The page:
Wrong!   This is why we meditate on this text this morning.  As baptized and  redeemed children of God, we, too, are saints right now!  It’s not a  future-tense thing.  Through faith in God’s grace alone because of Christ  alone, we have the ever-present joy and peace of knowing that we have been  declared “holy” in God’s eyes.  That’s what it means to be a saint.   That’s what the Greek word hagios means: “holy one.”  That’s what it means  to be justified through faith alone in God’s grace alone because of Christ  alone.  God declares us to be innocent and holy and righteous saints, not  because we’ve earned it with good and saintly behavior, but because Christ Jesus  earned it for us in His death and resurrection.

When  you get down to it, that’s really what All Saints Day is about.  It’s about  Jesus Christ and our kinship to Him, because of Him.  That’s why the All  Saints Day Gospel lesson is always the Beatitudes.  All these  Beatitudes—these promises of blessing—are about Christ first and then about the  reality of our sainthood in Christ.  Contrary to what the world believes,  the Beatitudes are not “Be-Attitudes” that we need to strive for and check off  so that we can acquire blessings from God.  These are descriptions and  conditions of our Savior, which only become our present-tense realities through  our being in-grafted into Him.  This is why He says, “Blessed are those  (present tense) who are persecuted for my sake.”  People are not attacked  by the devil, world and flesh for “being good,” but for having a righteousness  that is not their own.  They are attacked because they cleave to Christ’s  righteousness alone.  Are you hearing proper keeping of the First  Commandment here (to fear, love, and trust in God above all things)?  The  fallen, sinful world and it’s evil prince cannot stand those who trust in Christ  alone and above all things.  Believe it! If you are in Christ, then the  world will hate you.  The devil will target you, and your sinful flesh will  give you no rest.  “Have you done enough?  Is there more you still  need to do?” This is why John wrote to those early Christians.  This is why  he writes to us today.  This is why we flee here to the Divine Service; to  be with Immanuel, to hear God’s Word, to receive absolution for our sins, to eat  and drink His body and blood for life and forgiveness, and to be strengthened to  live fearlessly and faithfully in our Baptismal reality.  We flee here to  receive Christ; a foretaste of the feast to come; a feast that all the faithful  who have gone on before us are enjoying right now at that half of Lord’s Table  that’s in heaven in all its fullness and splendor and glory.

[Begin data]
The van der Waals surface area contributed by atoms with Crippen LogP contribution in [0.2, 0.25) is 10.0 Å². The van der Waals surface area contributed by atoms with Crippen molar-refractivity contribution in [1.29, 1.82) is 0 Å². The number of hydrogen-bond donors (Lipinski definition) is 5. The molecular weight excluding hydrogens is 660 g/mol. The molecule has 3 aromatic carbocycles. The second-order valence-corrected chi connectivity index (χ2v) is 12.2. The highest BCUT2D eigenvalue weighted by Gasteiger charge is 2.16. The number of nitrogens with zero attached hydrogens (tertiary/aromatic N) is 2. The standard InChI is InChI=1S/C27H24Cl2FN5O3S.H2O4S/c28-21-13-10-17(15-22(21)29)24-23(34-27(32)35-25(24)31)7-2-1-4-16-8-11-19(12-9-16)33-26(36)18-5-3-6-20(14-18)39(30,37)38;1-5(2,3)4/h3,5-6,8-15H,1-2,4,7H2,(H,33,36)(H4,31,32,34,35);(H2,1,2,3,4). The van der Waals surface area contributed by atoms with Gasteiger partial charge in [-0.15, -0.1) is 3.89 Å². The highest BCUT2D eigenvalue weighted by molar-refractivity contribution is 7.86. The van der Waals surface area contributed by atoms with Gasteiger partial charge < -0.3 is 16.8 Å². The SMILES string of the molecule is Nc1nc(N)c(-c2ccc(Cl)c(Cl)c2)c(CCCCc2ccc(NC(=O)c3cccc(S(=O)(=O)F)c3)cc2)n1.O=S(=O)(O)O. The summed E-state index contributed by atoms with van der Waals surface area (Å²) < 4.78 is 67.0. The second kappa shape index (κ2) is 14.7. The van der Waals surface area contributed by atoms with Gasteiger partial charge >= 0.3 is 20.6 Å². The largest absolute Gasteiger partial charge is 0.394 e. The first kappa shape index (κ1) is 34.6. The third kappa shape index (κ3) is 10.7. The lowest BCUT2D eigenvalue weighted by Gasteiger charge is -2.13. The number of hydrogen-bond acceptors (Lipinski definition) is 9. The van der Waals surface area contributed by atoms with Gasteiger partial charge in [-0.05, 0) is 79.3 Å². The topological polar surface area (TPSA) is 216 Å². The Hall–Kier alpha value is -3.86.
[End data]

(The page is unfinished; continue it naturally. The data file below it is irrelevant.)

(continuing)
Think  about that when you come up here to the Lord’s Table to be fed and nourished by  Him with His very body and blood.  You come to this half of the table; the  half that feeds the Church Militant.  The rest of the communion of saints;  the angels, the archangels, and all the company of heaven is gathered around in  faithful worship at the heavenly half of the Lord’s Table, communing with their  Lord and Savior at the same exact time, transcending time and space.  Kind  of puts this in a different light, doesn’t it?  I hope so.

As  saints in this life, we hold forth Christ as the One who calls us saints and who  goes with us as we walk through this fallen and sinful world by faith and not by  sight, carrying our crosses and suffering along the way.  However, in the  life to come, we know that we too shall see Him as He is, for we will be like  Him and we shall live forever in His paradise without fear, darkness, shame,  sin, death, pain, suffering or tears.  This reality is—right now—the joy of  the saints who have gone before us.  This same reality, my friends, is the  hope and sure and certain future of all who walk this earth and are—right  now.  This is the sure and certain blessed reality of all who are called  saints in Christ.

Amen.

A Message from Rev  Jason Zirbel  brought to you by  Grace Lutheran Church, Web and Park Street, Mountain View, Arkansas.  For prayer or more information, contact  Pastor Kenneth Taglauer by email: [email protected].  A Pass it On  Project